"So that the Midgard Serpent will believe that it is one of its own kin and leave it in peace," Freyja told her. To the people she said, "I need four strong men to help me take my basket to Trollhavn."

    A heavily muscled young man with blond hair and beard pointed to the boat. "You shall need more than four men to carry that giant basket over the mountains to Trollhavn," he said.

    Freyja shook her head.

    "We shall not carry it," she said. "It will carry us. We will ride it onto the Ocean Sea and float up Trollhavn Fjord. Four men will be enough."

    "Fair lady," the critic said, "your basket is a kind of boat, so it will act like a boat. The waves of the Ocean Sea will throw it over. Anyone who rides with you will only swim in the ocean."

    "Are you afraid to swim in the ocean?" Freyja asked.

    A tall man with gray hair and beard stepped forward.

    "No one will swim in the ocean. Look and see how big this boat is and how broadly it sits upon the water. It is bigger than other boats, so a bigger wave will be needed to throw it over. I believe that the Ocean Sea has no waves big enough." To Freyja he said, "I shall be your four men, my lady."

    "No, my lady," the critic replied, "I am not afraid to swim in the ocean. I will also go with you. I will see for myself how this venture succeeds or fails."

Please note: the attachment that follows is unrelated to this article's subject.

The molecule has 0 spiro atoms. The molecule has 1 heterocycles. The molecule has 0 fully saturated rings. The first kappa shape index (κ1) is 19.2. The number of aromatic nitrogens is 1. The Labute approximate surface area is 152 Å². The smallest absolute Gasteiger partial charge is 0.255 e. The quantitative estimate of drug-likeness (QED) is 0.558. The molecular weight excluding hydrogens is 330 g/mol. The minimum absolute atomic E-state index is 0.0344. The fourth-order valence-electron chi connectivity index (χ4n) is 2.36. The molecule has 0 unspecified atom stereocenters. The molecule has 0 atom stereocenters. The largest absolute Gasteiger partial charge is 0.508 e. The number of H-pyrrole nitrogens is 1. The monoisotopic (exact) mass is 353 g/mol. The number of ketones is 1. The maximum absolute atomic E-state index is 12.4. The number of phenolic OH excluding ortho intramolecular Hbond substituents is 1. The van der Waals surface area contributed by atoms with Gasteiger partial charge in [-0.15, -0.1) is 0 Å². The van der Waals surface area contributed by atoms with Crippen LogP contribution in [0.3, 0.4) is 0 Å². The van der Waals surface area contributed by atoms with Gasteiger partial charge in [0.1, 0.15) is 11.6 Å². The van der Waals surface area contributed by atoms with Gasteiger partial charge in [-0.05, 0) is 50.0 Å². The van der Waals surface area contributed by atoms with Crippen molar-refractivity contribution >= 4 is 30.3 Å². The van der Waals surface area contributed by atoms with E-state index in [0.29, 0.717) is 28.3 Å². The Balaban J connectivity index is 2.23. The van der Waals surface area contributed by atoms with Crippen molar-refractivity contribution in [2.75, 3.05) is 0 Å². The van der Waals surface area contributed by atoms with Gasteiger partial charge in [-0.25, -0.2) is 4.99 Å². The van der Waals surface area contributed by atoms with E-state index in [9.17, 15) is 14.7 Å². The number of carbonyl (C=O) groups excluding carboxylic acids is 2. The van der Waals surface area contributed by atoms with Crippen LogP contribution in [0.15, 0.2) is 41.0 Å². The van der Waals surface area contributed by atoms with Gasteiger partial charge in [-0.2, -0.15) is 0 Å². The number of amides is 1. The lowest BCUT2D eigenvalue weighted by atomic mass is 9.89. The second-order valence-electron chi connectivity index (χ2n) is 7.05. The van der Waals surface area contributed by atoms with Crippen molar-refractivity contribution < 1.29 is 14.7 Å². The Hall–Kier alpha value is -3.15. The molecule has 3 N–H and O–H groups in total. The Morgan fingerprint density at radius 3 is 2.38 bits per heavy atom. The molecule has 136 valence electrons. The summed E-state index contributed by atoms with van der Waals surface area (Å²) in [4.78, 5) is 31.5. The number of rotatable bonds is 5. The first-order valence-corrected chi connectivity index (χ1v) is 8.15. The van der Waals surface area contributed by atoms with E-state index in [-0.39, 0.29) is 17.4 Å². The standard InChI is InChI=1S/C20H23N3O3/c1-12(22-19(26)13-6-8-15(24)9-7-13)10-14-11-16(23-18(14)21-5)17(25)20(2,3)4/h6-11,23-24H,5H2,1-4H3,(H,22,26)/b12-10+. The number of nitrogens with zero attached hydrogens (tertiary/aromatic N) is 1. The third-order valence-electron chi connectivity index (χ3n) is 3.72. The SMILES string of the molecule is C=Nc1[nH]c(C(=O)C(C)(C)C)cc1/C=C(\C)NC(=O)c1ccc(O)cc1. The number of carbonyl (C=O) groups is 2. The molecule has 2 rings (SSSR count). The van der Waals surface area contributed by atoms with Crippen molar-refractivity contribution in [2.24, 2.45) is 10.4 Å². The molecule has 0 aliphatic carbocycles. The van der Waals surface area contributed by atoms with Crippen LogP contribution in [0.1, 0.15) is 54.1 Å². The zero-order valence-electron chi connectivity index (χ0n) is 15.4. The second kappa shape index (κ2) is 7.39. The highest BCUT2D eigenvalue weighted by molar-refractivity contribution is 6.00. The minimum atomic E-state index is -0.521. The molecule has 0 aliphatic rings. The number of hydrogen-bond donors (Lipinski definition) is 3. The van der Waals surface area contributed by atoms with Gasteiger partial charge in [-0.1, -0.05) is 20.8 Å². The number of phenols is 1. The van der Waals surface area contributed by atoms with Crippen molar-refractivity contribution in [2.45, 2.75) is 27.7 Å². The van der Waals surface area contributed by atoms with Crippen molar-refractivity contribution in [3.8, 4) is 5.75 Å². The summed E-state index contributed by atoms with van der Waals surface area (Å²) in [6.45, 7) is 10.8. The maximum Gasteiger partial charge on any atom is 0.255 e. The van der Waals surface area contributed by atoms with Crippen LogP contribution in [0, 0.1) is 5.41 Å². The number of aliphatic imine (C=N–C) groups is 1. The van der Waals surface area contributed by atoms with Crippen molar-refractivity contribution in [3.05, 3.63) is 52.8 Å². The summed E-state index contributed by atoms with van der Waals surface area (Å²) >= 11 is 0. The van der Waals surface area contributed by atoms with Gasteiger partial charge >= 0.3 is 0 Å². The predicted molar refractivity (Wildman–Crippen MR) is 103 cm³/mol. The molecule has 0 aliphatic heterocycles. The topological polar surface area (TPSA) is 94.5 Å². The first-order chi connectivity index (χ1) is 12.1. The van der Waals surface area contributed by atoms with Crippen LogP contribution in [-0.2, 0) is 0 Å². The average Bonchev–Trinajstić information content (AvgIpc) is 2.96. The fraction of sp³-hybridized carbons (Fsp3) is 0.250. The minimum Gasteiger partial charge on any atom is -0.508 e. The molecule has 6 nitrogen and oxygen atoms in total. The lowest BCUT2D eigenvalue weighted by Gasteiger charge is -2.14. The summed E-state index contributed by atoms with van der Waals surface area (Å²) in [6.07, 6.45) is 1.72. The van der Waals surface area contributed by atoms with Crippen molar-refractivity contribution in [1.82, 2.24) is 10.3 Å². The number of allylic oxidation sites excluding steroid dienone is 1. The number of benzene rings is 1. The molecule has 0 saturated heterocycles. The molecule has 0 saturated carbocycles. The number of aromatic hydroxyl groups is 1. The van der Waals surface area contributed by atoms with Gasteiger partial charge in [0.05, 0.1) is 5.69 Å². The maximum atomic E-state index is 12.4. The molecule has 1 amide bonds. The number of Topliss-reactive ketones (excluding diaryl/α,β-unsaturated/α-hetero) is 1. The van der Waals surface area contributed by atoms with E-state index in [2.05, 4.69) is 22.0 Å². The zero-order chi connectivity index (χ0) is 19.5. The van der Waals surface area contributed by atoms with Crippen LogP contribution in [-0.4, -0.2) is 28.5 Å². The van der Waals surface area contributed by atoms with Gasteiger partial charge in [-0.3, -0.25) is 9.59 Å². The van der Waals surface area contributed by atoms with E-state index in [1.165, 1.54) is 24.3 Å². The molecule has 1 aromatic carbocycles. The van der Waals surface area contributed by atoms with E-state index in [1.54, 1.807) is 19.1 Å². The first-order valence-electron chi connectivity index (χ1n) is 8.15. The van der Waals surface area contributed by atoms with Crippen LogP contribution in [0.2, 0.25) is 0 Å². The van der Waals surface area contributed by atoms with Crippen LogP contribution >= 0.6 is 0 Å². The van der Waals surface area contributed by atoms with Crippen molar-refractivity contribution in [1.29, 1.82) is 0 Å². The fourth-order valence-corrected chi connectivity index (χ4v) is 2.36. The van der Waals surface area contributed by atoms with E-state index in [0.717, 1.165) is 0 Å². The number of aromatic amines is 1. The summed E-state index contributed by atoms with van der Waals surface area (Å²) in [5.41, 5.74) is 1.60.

A stout man whose reddish-brown hair and beard showed streaks of gray stepped forward.

    "My lady," he said, "can this boat of yours carry more than four men? It looks big enough for more."

    "It's meant to carry a clan of people and all of their household goods," Freyja said.

    "A considerable weight," the man commented. "I have some bales of wool that I am obliged to take to Trollhavn. If you will permit me to bring them onto your boat, I will offer you my service."

    "Then bring your wool," Freyja said. "It will be good to see my boat's usefulness put to the test." She looked at the rest of the villagers, but people were starting to back away little by little. "Is there no one else to join us?" she asked. "My dream required four men, but..." she looked at her volunteers and shrugged, "three men of hard strength should be enough."

    "Four!" the carpenter said. "I must also see how this boat floats and moves. If it is good enough, I can enlarge my craft by building others like it."

    "Then let's see how good it is," Freyja said.

    With the help of the other villagers, Freyja and her crew loaded the merchant's bales of wool onto the boat. The men lifted Freyja into the boat so that she would not wet her feet. Then, after untying the tether rope and giving the boat a push away from shore, the four men climbed into the boat and took their seats. Freyja stood behind the tiller, which came almost chest-high to her, and directed the men in the placement and use of their long oars. Bracing the oar on the aft side of one of the thick, curved pegs, each man leaned forward, put the paddle into the water, and pulled. Freyja pushed down and forward on the tiller to steer the boat left, away from the shore and toward the middle of the fjord. Then she steered the boat down the middle of Breivangen Fjord, toward the Ocean Sea.